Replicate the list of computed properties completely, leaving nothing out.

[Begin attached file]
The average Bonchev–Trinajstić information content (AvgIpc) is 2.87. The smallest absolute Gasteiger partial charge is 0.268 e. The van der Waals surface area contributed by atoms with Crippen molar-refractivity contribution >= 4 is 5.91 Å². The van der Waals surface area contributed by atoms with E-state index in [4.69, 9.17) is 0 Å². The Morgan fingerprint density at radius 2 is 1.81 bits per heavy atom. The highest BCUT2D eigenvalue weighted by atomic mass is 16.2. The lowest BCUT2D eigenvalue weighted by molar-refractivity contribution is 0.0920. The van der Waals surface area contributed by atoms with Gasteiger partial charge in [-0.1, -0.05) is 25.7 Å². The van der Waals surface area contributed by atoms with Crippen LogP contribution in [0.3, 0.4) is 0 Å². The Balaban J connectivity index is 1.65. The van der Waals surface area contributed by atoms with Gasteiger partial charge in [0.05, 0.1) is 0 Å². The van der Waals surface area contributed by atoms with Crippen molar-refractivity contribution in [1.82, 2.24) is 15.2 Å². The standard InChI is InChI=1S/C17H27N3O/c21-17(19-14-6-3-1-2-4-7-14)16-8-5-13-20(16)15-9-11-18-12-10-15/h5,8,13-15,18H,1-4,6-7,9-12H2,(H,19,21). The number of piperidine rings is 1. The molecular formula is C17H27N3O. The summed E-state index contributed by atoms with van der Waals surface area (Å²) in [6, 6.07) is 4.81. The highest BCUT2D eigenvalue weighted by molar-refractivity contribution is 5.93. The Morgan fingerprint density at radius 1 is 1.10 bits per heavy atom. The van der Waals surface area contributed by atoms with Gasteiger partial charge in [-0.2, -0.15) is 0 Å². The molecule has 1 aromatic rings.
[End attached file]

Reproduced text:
The average Bonchev–Trinajstić information content (AvgIpc) is 2.87. The smallest absolute Gasteiger partial charge is 0.268 e. The van der Waals surface area contributed by atoms with Crippen molar-refractivity contribution >= 4 is 5.91 Å². The van der Waals surface area contributed by atoms with E-state index in [4.69, 9.17) is 0 Å². The Morgan fingerprint density at radius 2 is 1.81 bits per heavy atom. The highest BCUT2D eigenvalue weighted by atomic mass is 16.2. The lowest BCUT2D eigenvalue weighted by molar-refractivity contribution is 0.0920. The van der Waals surface area contributed by atoms with Gasteiger partial charge in [-0.1, -0.05) is 25.7 Å². The van der Waals surface area contributed by atoms with Crippen LogP contribution in [0.3, 0.4) is 0 Å². The Balaban J connectivity index is 1.65. The van der Waals surface area contributed by atoms with Gasteiger partial charge in [0.05, 0.1) is 0 Å². The van der Waals surface area contributed by atoms with Crippen molar-refractivity contribution in [1.82, 2.24) is 15.2 Å². The standard InChI is InChI=1S/C17H27N3O/c21-17(19-14-6-3-1-2-4-7-14)16-8-5-13-20(16)15-9-11-18-12-10-15/h5,8,13-15,18H,1-4,6-7,9-12H2,(H,19,21). The number of piperidine rings is 1. The molecular formula is C17H27N3O. The summed E-state index contributed by atoms with van der Waals surface area (Å²) in [6, 6.07) is 4.81. The highest BCUT2D eigenvalue weighted by molar-refractivity contribution is 5.93. The Morgan fingerprint density at radius 1 is 1.10 bits per heavy atom. The van der Waals surface area contributed by atoms with Gasteiger partial charge in [-0.2, -0.15) is 0 Å². The molecule has 1 aromatic rings.